Increasing pressure on publicly funded fees and the increasing costs of regulation makes the news that the Inns have decided to reduce their subvention to the Bar Council by 50% over the next two years most unwelcome. At present, the Inns’ contribution amounts to some £1.4m. In each of the next two years we shall have to find another £350,000 (which equates to about 5% of the Practising Certificate Fee (PCF)), through the PCF or the Member Services Fee (MSF), just to stand still, or we shall have to make cuts to that extent. The subvention is applied solely towards the Bar Council’s regulatory obligations. Unless these reductions are made good, the representational and policy activities which the Bar Council undertakes will be further squeezed.

“About time, too!” I imagine some of you will be saying, and I understand the points which are being made. I recognise the importance of ensuring that the Bar Council’s activities are relevant to the profession. That is why, last year, I promised a full review and consultation into the PCF, on what the money is spent, and its incidence. Before the unwelcome news of the Inns’ subvention arrived, the Treasurer of the Bar Council, Stephen Collier, had agreed to chair a working group to undertake that review and consultation. The review is in safe hands. As many of you will know, Stephen is Group Chief Executive Officer of General Healthcare Group.

I have also established a working group to review the structure, composition and workings of both the elected and executive parts of the Bar Council, in order to ensure that the Bar Council, and what it does, is relevant to the needs and requirements of the profession, and that what it undertakes it does so cost effectively, efficiently and responsively.

I am determined that those two groups should report as soon as possible; it is essential that they do so. The results of these reviews are crucial to informing the budgetary process for this coming year and the decisions we must make as to the incidence of the PCF across the Bar and the decision as to whether the Bar Council needs and/or should employ a Chief Executive. If the answer to this last question is “yes”, then the review will identify the functions of that role and the cost involved.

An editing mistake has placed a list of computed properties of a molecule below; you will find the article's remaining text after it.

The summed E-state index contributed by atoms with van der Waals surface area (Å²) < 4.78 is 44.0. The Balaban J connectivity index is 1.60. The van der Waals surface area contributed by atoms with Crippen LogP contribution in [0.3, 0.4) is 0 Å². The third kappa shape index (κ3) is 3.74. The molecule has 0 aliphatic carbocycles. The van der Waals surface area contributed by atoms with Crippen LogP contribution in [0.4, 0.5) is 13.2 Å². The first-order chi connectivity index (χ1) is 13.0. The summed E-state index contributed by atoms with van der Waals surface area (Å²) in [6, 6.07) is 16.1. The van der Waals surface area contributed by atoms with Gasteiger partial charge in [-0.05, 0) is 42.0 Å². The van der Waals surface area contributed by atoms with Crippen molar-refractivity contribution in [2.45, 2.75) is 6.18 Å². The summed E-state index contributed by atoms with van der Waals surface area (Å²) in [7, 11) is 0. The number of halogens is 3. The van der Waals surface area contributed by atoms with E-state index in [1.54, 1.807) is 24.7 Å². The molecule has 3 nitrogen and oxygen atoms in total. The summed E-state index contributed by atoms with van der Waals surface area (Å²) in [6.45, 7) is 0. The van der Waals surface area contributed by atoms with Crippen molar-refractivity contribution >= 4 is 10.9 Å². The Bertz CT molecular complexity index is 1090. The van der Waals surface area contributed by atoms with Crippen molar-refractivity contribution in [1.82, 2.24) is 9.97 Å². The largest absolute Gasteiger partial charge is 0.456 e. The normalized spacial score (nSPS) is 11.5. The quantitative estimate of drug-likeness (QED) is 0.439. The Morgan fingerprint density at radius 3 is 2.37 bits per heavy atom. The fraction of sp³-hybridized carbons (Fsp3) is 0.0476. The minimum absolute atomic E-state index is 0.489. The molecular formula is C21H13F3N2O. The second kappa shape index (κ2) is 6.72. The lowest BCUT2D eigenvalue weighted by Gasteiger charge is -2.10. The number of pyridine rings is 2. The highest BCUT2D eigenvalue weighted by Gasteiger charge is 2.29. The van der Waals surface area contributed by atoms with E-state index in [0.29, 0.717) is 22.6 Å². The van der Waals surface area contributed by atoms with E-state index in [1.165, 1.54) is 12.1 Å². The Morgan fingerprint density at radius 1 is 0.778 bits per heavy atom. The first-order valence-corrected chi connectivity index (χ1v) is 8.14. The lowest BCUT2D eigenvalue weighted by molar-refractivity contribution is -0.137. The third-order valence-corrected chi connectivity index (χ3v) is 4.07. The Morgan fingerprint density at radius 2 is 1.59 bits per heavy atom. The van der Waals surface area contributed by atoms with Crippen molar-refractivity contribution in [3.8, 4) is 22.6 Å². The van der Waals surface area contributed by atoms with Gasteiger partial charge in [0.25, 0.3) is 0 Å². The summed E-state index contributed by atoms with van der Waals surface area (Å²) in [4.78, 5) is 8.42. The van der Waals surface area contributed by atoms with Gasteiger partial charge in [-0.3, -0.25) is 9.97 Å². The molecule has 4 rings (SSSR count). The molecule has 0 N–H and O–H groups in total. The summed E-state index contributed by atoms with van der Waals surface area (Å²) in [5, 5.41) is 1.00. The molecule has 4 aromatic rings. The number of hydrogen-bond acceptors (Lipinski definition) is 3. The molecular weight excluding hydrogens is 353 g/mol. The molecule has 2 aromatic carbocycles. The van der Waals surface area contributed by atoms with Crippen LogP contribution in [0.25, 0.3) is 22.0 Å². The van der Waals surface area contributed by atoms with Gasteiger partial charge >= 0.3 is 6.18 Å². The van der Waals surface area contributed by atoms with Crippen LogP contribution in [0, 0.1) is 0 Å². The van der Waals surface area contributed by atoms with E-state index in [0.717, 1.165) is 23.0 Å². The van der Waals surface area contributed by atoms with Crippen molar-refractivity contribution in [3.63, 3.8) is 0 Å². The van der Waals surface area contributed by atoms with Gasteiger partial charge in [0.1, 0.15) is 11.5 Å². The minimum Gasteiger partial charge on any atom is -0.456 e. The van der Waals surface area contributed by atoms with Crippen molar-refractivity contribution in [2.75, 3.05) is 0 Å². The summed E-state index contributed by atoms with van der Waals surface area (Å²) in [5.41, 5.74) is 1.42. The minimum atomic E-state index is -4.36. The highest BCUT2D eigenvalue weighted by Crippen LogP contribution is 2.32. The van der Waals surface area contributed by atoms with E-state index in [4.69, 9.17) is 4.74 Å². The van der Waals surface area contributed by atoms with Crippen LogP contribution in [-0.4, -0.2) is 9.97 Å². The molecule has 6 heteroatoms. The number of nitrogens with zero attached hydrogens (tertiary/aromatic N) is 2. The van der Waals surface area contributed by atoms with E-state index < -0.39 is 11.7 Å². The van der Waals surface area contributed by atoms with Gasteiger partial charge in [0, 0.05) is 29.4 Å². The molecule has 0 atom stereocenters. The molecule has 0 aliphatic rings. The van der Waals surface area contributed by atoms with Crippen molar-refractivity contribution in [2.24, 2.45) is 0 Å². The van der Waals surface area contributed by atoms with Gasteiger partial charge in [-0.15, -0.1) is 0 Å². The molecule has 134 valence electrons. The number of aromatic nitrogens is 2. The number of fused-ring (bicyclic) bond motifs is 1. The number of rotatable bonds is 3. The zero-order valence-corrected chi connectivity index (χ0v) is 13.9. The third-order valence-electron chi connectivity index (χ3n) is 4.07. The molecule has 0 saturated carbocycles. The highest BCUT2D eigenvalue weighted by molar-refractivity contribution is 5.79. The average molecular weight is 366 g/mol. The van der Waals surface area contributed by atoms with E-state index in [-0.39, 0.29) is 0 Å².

As a Bencher of Lincoln’s Inn, I know of some of the excellent activities undertaken by the Inns for the benefit of the profession, particularly in education and training, and in the provision of scholarships. But I have also witnessed some dissatisfaction with the increasing commercialism which the Inns adopt in relation to the other services they provide: the very full commercial rents charged to Chambers, the charges levied for room hire for educational events of Specialist Bar Associations (SBAs).

Of course the Inns’ activities have to be financed. But their latest initiative in relation to their subvention may kindle or fuel a debate about a possible realignment between the Inns and the Bar.

The first month in office

When people said that I would have to hit the ground running in January when I took office, they were not joking. A useful meeting with the Lord Chief Justice in the first week of the new term; a round table meeting which Taryn Lee (Chair of the new Social Mobility Committee) and I convened, at the Bar Council, at which representatives of the Inns, the Circuits and the SBAs discussed their initiatives for the promotion of social mobility with a view to greater collaboration and the eradication of duplication of resource; meetings with some of the SBAs; meetings with the Chairs of Bar Council Committees to discuss their agendas for the forthcoming year; a meeting with the Chair and Vice Chair of the Institute of Barristers’ Clerks; the formation, and initial meetings, of working groups to look at increasing the efficiency and speed of civil litigation, to address the LSB Triennial Review and to look at the potential for commercial Contingent Legal Aid Funds (CLAFs); and of course, my first Bar Council meeting; all within the first two weeks. Minutes of Bar Council meetings are published on the Bar Council’s website.

The results of appointments to the CPS Advocacy Panel have now been announced. The Bar Council has worked closely with the CPS on the formation of the scheme and the fact that 94% of applicants have been awarded a place on a panel demonstrates the high quality of those applying.

We can be less sanguine about the new CPS Graduated Fee Scheme which is to be brought into effect in relation to new instructions after 1 March 2012, in particular in so far as they relate to document-heavy complex fraud cases. Further provision needs to be made for these exceptional cases.

With payment day for tax looming large, we have been pressing the Exchequer Secretary, David Gauke MP, to respond to our  concern about the effects of late payment of fees by the LSC and we are urging the Department for Business, Innovation and Skills to fast-track implementation of the EU directive on late payments by public authorities.  

We shall continue to make the Bar’s case to the Government on several fronts.

Michael Todd QC, Bar Chairman